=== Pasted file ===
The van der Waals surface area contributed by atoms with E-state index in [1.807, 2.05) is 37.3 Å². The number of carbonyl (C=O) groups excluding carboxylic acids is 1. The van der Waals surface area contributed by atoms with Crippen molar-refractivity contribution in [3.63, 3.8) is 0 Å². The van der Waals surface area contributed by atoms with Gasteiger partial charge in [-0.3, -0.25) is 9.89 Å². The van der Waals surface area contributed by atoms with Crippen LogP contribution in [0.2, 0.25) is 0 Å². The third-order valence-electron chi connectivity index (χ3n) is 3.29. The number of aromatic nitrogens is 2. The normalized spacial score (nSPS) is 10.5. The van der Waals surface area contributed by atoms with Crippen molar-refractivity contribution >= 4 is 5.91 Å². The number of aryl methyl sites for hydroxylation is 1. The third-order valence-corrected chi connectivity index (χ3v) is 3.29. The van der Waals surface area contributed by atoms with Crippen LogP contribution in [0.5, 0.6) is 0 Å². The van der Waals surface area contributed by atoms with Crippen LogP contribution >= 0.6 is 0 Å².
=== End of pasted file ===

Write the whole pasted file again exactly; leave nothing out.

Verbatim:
The van der Waals surface area contributed by atoms with E-state index in [1.807, 2.05) is 37.3 Å². The number of carbonyl (C=O) groups excluding carboxylic acids is 1. The van der Waals surface area contributed by atoms with Crippen molar-refractivity contribution in [3.63, 3.8) is 0 Å². The van der Waals surface area contributed by atoms with Gasteiger partial charge in [-0.3, -0.25) is 9.89 Å². The van der Waals surface area contributed by atoms with Crippen LogP contribution in [0.2, 0.25) is 0 Å². The third-order valence-electron chi connectivity index (χ3n) is 3.29. The number of aromatic nitrogens is 2. The normalized spacial score (nSPS) is 10.5. The van der Waals surface area contributed by atoms with Crippen molar-refractivity contribution >= 4 is 5.91 Å². The number of aryl methyl sites for hydroxylation is 1. The third-order valence-corrected chi connectivity index (χ3v) is 3.29. The van der Waals surface area contributed by atoms with Crippen LogP contribution in [0.5, 0.6) is 0 Å². The van der Waals surface area contributed by atoms with Crippen LogP contribution >= 0.6 is 0 Å².